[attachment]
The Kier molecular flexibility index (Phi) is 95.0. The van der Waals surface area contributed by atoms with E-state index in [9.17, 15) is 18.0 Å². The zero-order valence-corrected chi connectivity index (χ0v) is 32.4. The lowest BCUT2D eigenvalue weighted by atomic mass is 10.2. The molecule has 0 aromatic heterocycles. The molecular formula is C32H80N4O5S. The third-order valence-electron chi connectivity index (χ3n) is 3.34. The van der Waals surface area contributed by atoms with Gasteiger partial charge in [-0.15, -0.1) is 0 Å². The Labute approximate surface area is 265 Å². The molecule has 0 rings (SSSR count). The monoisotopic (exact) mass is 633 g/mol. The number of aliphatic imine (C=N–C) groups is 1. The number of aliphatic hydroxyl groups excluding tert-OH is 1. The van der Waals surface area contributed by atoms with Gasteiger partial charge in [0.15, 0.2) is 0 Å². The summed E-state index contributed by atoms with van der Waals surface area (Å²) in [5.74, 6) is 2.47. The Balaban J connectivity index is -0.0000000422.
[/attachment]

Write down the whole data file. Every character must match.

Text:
The Kier molecular flexibility index (Phi) is 95.0. The van der Waals surface area contributed by atoms with E-state index in [9.17, 15) is 18.0 Å². The zero-order valence-corrected chi connectivity index (χ0v) is 32.4. The lowest BCUT2D eigenvalue weighted by atomic mass is 10.2. The molecule has 0 aromatic heterocycles. The molecular formula is C32H80N4O5S. The third-order valence-electron chi connectivity index (χ3n) is 3.34. The van der Waals surface area contributed by atoms with Gasteiger partial charge in [-0.15, -0.1) is 0 Å². The Labute approximate surface area is 265 Å². The molecule has 0 rings (SSSR count). The monoisotopic (exact) mass is 633 g/mol. The number of aliphatic imine (C=N–C) groups is 1. The number of aliphatic hydroxyl groups excluding tert-OH is 1. The van der Waals surface area contributed by atoms with Gasteiger partial charge in [0.15, 0.2) is 0 Å². The summed E-state index contributed by atoms with van der Waals surface area (Å²) in [5.74, 6) is 2.47. The Balaban J connectivity index is -0.0000000422.